At one of my talks in South Africa last week (click here to read my ‘contemplative travel blog’ from the trip), I shared a description of depression that had never occurred to me before yet as someone who struggled with it throughout my teenage and at times adult years, had the ring of truth…
|Imagine an electric generator. designed to run on simple gasoline naturally available at any local station. Now imagine that a person who doesn’t know the design of the power source inadvertently puts jet fuel in it. The generator runs hot, but it supplies enough power for everything the person needs. In a relatively short space of time, the safety mechanism in the generator switches it off so the natural cooling mechanism can protect the engine.
Now imagine that this person keeps the generator running on jet fuel day and night, restarting the motor as often as possible, essentially rendering the cooling mechanism redundant.
There would be one of two outcomes. On the one hand, the generator might shut itself down semi-permanently, refusing all attempts to get it started until the system was able to fully reset and return to the factory settings. On the other hand, the person might somehow find a way to override the cooling system and keep the generator running, right up until the point where the engine itself burns out and needs repair or even replacement.
This echoes the typical experience of anxiety and depression. A person experiences anxiety over an extended period of time, generally starting with occasional bouts of worry but often building up to full blown panic attacks. As the science has been explained to me, the constant production of dopamine, epinephrine, and norepinephrine in the brain during insecure, anxious thinking leads to the continual release of adrenaline in the body.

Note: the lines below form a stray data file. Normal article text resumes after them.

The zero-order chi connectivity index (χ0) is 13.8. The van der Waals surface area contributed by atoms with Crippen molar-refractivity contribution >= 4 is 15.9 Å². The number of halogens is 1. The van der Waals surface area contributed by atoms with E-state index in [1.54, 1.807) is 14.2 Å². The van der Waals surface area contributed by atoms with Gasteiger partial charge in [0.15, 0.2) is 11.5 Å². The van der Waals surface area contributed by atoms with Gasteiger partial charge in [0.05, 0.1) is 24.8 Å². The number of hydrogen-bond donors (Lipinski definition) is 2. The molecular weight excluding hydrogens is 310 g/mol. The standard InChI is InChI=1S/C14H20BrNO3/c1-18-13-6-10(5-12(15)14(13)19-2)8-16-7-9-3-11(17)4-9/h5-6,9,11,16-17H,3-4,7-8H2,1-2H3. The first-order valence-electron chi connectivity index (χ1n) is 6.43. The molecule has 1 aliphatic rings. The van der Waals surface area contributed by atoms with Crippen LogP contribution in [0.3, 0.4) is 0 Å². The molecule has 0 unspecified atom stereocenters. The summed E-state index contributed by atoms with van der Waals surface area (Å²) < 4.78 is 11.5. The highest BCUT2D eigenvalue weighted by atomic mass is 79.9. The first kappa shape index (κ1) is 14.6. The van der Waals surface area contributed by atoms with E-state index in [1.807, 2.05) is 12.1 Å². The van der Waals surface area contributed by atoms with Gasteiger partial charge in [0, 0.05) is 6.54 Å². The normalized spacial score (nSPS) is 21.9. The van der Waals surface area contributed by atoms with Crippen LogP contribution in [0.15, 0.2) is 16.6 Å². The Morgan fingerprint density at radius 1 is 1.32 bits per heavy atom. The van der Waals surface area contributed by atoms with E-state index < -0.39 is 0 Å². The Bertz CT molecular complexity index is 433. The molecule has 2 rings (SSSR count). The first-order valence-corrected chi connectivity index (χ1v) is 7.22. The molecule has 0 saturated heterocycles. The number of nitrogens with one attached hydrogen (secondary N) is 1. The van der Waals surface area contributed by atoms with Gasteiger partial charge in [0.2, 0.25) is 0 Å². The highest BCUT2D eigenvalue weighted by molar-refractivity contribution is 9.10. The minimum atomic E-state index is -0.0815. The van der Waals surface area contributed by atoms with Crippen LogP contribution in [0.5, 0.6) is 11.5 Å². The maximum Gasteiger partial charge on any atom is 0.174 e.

At first, the brain releases GABA and serotonin during sleep and other “down times”, balancing out the system and returning it to it’s natural balance of chemicals. But over time, the body struggles to keep up with the constant demand for adrenaline and one of two things happens.
On the one hand, the brain and body might “shut down” the system until it can reset, a condition the person would experience as depression; on the other, the constant adrenaline production can lead to headaches, nausea, high blood pressure and in extreme cases heart attacks and strokes.
The good news is that the mind-body system is remarkably resilient. Even after the extremes of depression and anxiety related symptoms, the system can reset, our bodies can recharge, and our natural energy can return. This is what happened to me after a seven year cycle of anxiety and depression that lasted throughout my adolescence.
The even better news, as I’ve discovered more recently, is that as people gain a deeper understanding of thought as the source of anxiety and learn to rest more deeply in the unconditioned mind – what the Buddhists call “the ultimate medicine” – they stop pouring so much “jet fuel” into the system and experience more and more of a natural energy flow in their body and throughout their lives.
With all my love,